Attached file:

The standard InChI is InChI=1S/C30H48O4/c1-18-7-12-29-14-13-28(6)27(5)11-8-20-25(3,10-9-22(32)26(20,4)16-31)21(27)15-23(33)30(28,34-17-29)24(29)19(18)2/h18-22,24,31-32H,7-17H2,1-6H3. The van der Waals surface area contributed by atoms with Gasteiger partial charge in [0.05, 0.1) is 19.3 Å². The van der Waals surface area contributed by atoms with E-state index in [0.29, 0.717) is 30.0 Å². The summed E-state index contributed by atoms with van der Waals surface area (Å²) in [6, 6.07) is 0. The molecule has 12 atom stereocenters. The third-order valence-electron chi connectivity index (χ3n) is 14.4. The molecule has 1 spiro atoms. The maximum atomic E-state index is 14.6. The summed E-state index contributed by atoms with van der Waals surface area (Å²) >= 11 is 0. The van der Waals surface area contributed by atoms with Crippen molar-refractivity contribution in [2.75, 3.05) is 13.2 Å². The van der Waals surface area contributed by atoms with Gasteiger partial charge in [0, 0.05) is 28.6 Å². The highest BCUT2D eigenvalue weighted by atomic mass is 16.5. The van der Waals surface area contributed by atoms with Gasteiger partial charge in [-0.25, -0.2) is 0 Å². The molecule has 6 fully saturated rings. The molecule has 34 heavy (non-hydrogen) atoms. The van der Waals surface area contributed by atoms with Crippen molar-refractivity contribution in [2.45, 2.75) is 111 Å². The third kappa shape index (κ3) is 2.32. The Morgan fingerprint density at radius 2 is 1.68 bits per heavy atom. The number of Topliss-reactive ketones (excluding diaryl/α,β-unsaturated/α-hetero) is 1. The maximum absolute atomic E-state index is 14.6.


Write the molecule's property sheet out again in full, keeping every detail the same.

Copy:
The standard InChI is InChI=1S/C30H48O4/c1-18-7-12-29-14-13-28(6)27(5)11-8-20-25(3,10-9-22(32)26(20,4)16-31)21(27)15-23(33)30(28,34-17-29)24(29)19(18)2/h18-22,24,31-32H,7-17H2,1-6H3. The van der Waals surface area contributed by atoms with Gasteiger partial charge in [0.05, 0.1) is 19.3 Å². The van der Waals surface area contributed by atoms with E-state index in [0.29, 0.717) is 30.0 Å². The summed E-state index contributed by atoms with van der Waals surface area (Å²) in [6, 6.07) is 0. The molecule has 12 atom stereocenters. The third-order valence-electron chi connectivity index (χ3n) is 14.4. The molecule has 1 spiro atoms. The maximum atomic E-state index is 14.6. The summed E-state index contributed by atoms with van der Waals surface area (Å²) >= 11 is 0. The van der Waals surface area contributed by atoms with Crippen molar-refractivity contribution in [2.75, 3.05) is 13.2 Å². The van der Waals surface area contributed by atoms with Gasteiger partial charge in [0, 0.05) is 28.6 Å². The highest BCUT2D eigenvalue weighted by atomic mass is 16.5. The van der Waals surface area contributed by atoms with Gasteiger partial charge in [-0.25, -0.2) is 0 Å². The molecule has 6 fully saturated rings. The molecule has 34 heavy (non-hydrogen) atoms. The van der Waals surface area contributed by atoms with Crippen molar-refractivity contribution in [2.45, 2.75) is 111 Å². The third kappa shape index (κ3) is 2.32. The Morgan fingerprint density at radius 2 is 1.68 bits per heavy atom. The number of Topliss-reactive ketones (excluding diaryl/α,β-unsaturated/α-hetero) is 1. The maximum absolute atomic E-state index is 14.6.